On March 25, WMG announced that its executive VP/CFO Brian Roberts has resigned, but will stay with the company until the end of its fiscal year on Sept. 30. Sources told Billboard that Roberts is staying on in part to oversee the debt restructuring.
The funds raised from the debt offering will be used to redeem $765 million in senior unsecured notes carrying a 11.5% interest rate, according to Moody's. While the new debt has yet to be priced, the interest rate implied by the savings works out to total a rougly 6% yield for investors, but the pricing for the two tranches likely will be higher than that for the unsecured piece and lower for the secured notes.
According to sources familiar with the deal, the company made the move to refinance debt to capture interest payments savings, raise incremental cash, extend the maturity on debt and to take advantage of current strong market conditions for a debt offering.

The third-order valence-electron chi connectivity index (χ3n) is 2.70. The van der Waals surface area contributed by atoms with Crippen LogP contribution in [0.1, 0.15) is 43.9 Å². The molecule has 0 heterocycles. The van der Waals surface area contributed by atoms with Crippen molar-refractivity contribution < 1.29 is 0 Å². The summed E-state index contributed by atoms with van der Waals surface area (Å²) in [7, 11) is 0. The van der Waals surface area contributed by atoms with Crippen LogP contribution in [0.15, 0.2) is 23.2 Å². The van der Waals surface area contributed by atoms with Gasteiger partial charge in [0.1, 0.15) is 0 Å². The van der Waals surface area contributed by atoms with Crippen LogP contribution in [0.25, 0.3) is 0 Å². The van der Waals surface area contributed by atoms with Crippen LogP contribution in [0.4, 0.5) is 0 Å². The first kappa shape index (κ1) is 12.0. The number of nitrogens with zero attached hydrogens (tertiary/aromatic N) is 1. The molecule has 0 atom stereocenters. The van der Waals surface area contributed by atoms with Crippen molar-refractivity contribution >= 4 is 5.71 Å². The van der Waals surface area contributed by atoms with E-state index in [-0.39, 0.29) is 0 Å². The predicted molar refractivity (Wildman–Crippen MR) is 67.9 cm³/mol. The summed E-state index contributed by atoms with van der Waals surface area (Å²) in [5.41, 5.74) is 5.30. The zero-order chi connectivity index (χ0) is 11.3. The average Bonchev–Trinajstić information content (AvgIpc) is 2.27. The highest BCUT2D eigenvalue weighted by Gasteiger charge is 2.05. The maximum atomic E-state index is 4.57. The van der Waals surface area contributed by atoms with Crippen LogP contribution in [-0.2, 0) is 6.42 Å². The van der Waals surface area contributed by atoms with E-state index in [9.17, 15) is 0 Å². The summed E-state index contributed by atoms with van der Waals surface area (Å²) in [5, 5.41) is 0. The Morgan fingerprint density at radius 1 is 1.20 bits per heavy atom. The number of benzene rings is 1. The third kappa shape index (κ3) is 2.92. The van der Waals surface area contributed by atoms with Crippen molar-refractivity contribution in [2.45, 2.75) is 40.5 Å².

Since acquiring WMG in July 2011, this deal marks the third time that Len Blavatnik's Access Industries has refinanced the company's debt. After the tender offer for the notes are completed, WMG's balance sheet will carry about $3.1 billion in debt.
According to the Moody's report, authored by VP and senior analyst Gregory Fraser, WMG's will have a 6.9-to-1 ratio of debt to EBITDA (earnings before interest, taxes, appreciation and amortization) at the end of fiscal 2014. That means Moody's expects WMG's EBITDA to total about $450 million in the current fiscal year.
For the fiscal year ended Sept. 30, 2013, WMG reported a net loss of $198 million on sales of $2.87 billion. In preparing data for the new offering, WMG recalculated performance for a 12-month period ended Dec. 31 so that bond investors would have the latest data. For that 12 month period, the company reports a net loss of $155 million on sales of $2.92 billion.